Total liabilities and
       shareholders' equity.........  $23,592                    $23,075                    $25,856                            .7%
                                      =======                    =======                    =======                            --
Net interest income.................           $1,017.8                   $  941.2                   $  872.7
                                               ========                   ========                   ========
Gross interest margin...............                      3.83%                      3.31%                      2.57%
                                                          ====                       ====                       ====
Gross interest margin without
 taxable-equivalent increments......                      3.72%                      3.15%                      2.37%
                                                          ====                       ====                       ====

PERCENT OF EARNING ASSETS
Interest income.....................                      8.12%                      9.54%                      10.28%
Interest expense....................                      3.27                       5.04                        6.58
                                                          ====                       ====                       ====
    Net interest margin.............                      4.85                       4.50                        3.70
                                                          ====                       ====                       ====
Net interest margin without
 taxable-equivalent increments......                      4.74%                      4.34%                       3.49%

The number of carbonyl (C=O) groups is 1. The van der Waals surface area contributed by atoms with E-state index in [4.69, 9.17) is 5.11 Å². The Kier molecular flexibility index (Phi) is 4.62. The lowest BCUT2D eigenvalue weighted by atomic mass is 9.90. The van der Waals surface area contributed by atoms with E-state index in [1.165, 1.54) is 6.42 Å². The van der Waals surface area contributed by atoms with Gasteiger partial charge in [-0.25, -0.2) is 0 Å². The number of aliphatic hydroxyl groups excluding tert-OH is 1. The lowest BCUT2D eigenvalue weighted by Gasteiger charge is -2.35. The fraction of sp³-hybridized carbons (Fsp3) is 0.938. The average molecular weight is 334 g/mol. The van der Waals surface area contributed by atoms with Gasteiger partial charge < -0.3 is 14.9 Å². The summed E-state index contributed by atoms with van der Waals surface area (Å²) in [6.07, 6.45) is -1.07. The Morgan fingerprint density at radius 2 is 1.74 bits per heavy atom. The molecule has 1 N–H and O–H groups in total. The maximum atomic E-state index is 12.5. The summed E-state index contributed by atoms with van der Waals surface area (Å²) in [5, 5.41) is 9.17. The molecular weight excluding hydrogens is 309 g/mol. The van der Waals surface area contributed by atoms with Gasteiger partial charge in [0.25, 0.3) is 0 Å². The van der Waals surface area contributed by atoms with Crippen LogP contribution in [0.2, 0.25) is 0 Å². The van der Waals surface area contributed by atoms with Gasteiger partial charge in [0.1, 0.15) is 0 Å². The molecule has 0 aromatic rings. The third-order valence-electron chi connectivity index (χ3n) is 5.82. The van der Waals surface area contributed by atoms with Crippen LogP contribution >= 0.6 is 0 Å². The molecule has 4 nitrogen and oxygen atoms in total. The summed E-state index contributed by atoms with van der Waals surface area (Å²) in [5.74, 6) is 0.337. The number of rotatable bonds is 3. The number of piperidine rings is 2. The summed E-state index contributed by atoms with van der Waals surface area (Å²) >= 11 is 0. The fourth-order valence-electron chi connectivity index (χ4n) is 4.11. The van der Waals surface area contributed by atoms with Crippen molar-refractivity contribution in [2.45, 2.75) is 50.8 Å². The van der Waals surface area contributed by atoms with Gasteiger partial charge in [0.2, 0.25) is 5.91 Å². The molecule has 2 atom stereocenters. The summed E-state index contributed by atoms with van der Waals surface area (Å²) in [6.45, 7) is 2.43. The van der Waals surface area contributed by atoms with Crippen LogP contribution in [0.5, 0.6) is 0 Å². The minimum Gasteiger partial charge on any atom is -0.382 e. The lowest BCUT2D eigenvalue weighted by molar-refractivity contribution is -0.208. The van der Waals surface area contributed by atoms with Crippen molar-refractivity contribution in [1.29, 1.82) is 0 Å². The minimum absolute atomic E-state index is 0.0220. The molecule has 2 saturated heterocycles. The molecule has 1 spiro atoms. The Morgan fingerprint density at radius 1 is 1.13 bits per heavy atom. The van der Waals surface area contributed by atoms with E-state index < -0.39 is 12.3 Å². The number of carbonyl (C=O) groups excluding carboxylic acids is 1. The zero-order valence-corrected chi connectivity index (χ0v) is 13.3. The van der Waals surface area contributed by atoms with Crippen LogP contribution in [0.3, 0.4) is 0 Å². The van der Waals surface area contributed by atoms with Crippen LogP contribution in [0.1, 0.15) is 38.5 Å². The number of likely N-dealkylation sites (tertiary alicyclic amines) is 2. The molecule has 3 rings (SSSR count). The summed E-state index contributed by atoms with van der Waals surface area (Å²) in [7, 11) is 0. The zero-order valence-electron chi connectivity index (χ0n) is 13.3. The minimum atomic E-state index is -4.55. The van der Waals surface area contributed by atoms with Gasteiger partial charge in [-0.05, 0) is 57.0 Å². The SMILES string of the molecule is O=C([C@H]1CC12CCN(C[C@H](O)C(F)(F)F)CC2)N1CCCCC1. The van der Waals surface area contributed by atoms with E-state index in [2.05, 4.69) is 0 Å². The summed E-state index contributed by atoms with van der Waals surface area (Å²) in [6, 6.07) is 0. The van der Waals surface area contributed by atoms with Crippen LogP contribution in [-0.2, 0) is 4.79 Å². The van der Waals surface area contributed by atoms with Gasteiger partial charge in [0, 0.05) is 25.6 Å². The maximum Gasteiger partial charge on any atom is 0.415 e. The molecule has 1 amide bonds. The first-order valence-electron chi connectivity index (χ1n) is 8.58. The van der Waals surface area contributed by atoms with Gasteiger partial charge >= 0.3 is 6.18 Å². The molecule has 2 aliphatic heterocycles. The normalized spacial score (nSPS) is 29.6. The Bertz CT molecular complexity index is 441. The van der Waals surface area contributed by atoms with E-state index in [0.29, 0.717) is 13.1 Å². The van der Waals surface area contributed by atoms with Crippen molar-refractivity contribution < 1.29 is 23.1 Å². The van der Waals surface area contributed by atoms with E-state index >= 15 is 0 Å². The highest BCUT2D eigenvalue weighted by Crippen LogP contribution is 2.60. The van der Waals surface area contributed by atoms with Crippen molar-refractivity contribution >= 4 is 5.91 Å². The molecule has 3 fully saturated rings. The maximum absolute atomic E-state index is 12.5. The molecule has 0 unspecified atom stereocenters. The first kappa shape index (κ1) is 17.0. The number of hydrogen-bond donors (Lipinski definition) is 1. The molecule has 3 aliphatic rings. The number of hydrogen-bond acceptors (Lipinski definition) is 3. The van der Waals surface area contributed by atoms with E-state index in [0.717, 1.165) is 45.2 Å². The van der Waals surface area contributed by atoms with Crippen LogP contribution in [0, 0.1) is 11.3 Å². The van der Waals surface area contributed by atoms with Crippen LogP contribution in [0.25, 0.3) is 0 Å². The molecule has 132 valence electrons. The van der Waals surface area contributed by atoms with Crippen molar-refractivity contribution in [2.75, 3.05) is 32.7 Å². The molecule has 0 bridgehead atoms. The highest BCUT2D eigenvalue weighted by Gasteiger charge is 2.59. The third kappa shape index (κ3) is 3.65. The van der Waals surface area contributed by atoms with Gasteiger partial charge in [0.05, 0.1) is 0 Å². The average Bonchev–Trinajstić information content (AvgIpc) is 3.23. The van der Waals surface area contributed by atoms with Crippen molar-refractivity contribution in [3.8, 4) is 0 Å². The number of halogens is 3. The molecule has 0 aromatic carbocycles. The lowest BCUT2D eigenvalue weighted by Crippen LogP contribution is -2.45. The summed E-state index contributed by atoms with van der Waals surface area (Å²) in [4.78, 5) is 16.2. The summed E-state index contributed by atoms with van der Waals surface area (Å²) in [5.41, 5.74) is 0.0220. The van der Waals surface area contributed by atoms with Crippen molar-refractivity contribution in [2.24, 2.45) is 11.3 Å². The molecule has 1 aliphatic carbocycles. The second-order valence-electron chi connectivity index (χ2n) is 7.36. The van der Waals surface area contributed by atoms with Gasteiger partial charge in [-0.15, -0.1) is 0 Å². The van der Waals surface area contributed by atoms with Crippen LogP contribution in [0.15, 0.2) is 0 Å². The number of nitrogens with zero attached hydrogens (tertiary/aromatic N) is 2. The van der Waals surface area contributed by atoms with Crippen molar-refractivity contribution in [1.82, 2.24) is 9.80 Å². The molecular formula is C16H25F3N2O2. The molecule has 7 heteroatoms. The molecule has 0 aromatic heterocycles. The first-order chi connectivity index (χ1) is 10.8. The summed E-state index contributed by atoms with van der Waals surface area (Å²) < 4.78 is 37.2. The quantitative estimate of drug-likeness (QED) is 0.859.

====                       ====                       ====

</TABLE>


Interest and rates are presented on a fully taxable-equivalent basis under a tax
rate of 35 percent for 1994 and 1993 and 34 percent for 1992, 1991 and 1990.

Interest income and rates on loans include loan fees. Nonaccrual loans are
included in average loan balances.

*Before deducting the allowance for credit losses and excluding the unrealized
loss on available-for-sale securities.

** Not meaningful


                                    First Bank System, Inc. and Subsidiaries  73
                                                                              --

<PAGE>


QUARTERLY CONSOLIDATED FINANCIAL DATA

<TABLE>
<CAPTION>
                                                                         1994                                1993                   
                                                        -------------------------------------------------------------------------
                                                          Fourth    Third    Second    First   Fourth    Third   Second    First
(In Millions, Except Per Share Data)                     Quarter   Quarter   Quarter  Quarter  Quarter  Quarter  Quarter  Quarter
- ---------------------------------------------------------------------------------------------------------------------------------
<S>                                                      <C>       <C>       <C>      <C>      <C>      <C>      <C>      <C>
INTEREST INCOME
Loans..................................................  $ 419.2   $ 391.1   $ 362.2  $ 338.2  $ 352.6  $ 353.9  $ 348.6  $ 343.5
Securities:
  Taxable..............................................     47.5      51.5      53.8     46.4     46.9     52.9     58.4     60.0
  Exempt from federal income taxes.....................      2.9       3.0       3.1      3.0      4.7      3.2      3.3      3.4
Other interest income..................................      7.2       6.3       6.8      4.9      6.8      4.9      7.1     11.6
                                                        -------------------------------------------------------------------------
      Total interest income............................    476.8     451.9     425.9    392.5    411.0    414.9    417.4    418.5

INTEREST EXPENSE
Deposits...............................................    104.8      93.9      89.3     85.1     94.0    102.1    107.0    120.6